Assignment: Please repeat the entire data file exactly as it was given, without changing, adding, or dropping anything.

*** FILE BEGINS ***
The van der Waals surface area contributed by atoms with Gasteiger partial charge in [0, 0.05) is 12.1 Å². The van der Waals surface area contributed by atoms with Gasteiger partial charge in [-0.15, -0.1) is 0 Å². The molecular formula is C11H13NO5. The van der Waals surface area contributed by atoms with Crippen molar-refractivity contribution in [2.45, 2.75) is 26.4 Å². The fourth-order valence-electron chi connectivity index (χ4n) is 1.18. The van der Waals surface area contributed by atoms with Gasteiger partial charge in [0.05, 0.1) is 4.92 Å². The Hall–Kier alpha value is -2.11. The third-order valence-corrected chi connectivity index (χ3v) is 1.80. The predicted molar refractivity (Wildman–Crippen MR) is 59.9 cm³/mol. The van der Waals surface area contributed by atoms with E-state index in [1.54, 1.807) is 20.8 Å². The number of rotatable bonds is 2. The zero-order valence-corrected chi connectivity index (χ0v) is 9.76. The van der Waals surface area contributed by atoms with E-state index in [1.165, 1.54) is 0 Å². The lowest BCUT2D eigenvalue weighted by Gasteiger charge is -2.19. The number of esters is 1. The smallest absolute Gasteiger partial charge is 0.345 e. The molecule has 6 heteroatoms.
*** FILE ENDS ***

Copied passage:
The van der Waals surface area contributed by atoms with Gasteiger partial charge in [0, 0.05) is 12.1 Å². The van der Waals surface area contributed by atoms with Gasteiger partial charge in [-0.15, -0.1) is 0 Å². The molecular formula is C11H13NO5. The van der Waals surface area contributed by atoms with Crippen molar-refractivity contribution in [2.45, 2.75) is 26.4 Å². The fourth-order valence-electron chi connectivity index (χ4n) is 1.18. The van der Waals surface area contributed by atoms with Gasteiger partial charge in [0.05, 0.1) is 4.92 Å². The Hall–Kier alpha value is -2.11. The third-order valence-corrected chi connectivity index (χ3v) is 1.80. The predicted molar refractivity (Wildman–Crippen MR) is 59.9 cm³/mol. The van der Waals surface area contributed by atoms with E-state index in [1.54, 1.807) is 20.8 Å². The number of rotatable bonds is 2. The zero-order valence-corrected chi connectivity index (χ0v) is 9.76. The van der Waals surface area contributed by atoms with E-state index in [1.165, 1.54) is 0 Å². The lowest BCUT2D eigenvalue weighted by Gasteiger charge is -2.19. The number of esters is 1. The smallest absolute Gasteiger partial charge is 0.345 e. The molecule has 6 heteroatoms.